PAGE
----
In 1925, still under the ear-ringing shock of bomb blasts tearing human limbs apart and the blinding sight of rivers of blood flooding the trenches of World War I, the writers of the Geneva Convention listed down rules for a “just war” they thought would never, ever be broken, so strongly the international community felt about war-making. History taught them wrong, but the ideology behind the Geneva Convention was a worldwide attempt at instauring basic limits of human respectability and civilized methods of fighting. Realistic enough not to believe a future without wars could even exist, they cordoned off what was acceptable and what was supposed to generate enough uproar to be immediately stopped. As the decades went on, the international community either celebrated the Geneva Convention in all its humanity and peaceful ideology – or ran it into the ground with all the scorn and spite of a belligerent, bloodthirsty nation so confident in its military supremacy that the rule of law became obnoxiously irrelevent.

Such is the case for the recent attack in the Gaza Strip. It wasn’t enough for Israel to use chemical weapons on civilians under the false pretense of creating a smokescreen for soldiers, or bombing densely populated (but what isn’t densely populated in Palestine, where the population is crammed into bits and pieces of land to make room for the colonization?) areas despite repetitive United Nations resolutions urging them to stop. It wasn’t enough for Ehud Olmert to release a statement claiming he would make personally sure his soldiers would stay above and beyond the law by refusing to send them to an eventual war crimes trial, hereby stating he was fully aware of the extent to which his retaliation against Hamas upset and unnerved the international community. Now Israel is once again proving how little respect they have for human life and for the rest of their peers worldwide.  Dominic Maghorn, Middle East correspondant for Sky News, has stumbled upon Israeli soldiers wearing custom-made tshirs celebrating the Gaza massacre, especially that of pregnant women and children. This is the legacy of the Geneva Convention, of the United Nations Charter, and of the Universal Declaration of Human Rights. This is the nation that stands up against the rules created on their behalf in 1945. The irony is not lost on us.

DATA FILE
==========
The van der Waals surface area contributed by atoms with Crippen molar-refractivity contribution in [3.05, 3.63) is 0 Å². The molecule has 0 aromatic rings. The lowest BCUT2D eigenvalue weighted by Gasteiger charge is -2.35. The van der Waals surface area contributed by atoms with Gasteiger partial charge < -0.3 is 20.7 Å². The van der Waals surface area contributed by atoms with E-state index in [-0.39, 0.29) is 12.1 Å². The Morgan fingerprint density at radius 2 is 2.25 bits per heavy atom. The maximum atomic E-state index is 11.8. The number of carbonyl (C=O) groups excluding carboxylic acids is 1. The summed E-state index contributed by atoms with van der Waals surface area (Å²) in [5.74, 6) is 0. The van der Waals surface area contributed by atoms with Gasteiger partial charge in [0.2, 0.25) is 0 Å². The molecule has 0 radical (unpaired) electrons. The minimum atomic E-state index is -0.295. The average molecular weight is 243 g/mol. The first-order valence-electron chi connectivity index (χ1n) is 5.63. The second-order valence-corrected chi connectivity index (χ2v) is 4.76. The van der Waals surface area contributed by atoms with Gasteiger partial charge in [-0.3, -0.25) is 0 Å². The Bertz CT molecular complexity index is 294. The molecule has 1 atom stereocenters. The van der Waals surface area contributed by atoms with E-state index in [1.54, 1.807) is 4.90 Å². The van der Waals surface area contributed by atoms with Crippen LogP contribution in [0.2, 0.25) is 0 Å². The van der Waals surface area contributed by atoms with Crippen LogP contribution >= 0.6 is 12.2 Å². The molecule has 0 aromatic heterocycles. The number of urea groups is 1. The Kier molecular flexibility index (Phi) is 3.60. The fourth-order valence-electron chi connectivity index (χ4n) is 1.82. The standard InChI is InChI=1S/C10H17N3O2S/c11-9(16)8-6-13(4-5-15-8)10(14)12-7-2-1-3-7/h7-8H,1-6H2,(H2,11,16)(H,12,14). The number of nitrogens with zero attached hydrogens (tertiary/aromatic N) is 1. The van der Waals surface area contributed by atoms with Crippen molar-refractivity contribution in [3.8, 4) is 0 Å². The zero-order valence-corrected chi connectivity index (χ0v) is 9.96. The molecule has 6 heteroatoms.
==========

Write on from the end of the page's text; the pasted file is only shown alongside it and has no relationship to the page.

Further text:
fashion trends among Israeli armed forces. © Haaretz

fashion trends among Israeli armed forces. © Haaretz

Discovered by Israeli newspaper Haaretz, themselves shocked and disgusted at the print (a pregnant woman at the center of a target, with the following caption “1 shot, 2 kills”), those tshirts were designed for soldiers at the end of a deployement or a training course.  Another one is showing a mosque going up in flames and reading “only God forgives”. Other designs celebrating the targeting of children and mocking women grieving over the tomb of their dead baby (“better use Durex”) have infuriated Breaking The Silence, an association of former Israeli soldiers revealing the truth about being deployed in the occupied territories – information at the complete opposite end of the spectrum from the propaganda distributed by the Israeli Ministry of Defense. Michael Maniken, a campaigner for the association, told Sky News: “The army keeps on saying we’re talking about a few rotten apples but it seems the army doesn’t understand there’s a norm in this kind of action. We’re hearing about this time and time again and the army seems disconnected from reality.” Everywhere in the world, army leaders seem to turn a blind eye on the horrors committed by their soldiers – distraught by illegitimate combat and spoonfed with enough hatred to muster the courage to kill, generals are left without answers once faced with the disastrous consequences of their campaigns of dehumanization.

An Israeli Defence Forces spokesman succinctly commented that those tshirts “are not in accordance with IDF values and are simply tasteless. This type of humour is unacceptable and should be condemned”. We are a long way away from considering the massacre of civilians not in accordance with our values and simply unacceptable, to the point of being condemned. The path towards humanity has to be walked one step at a time.

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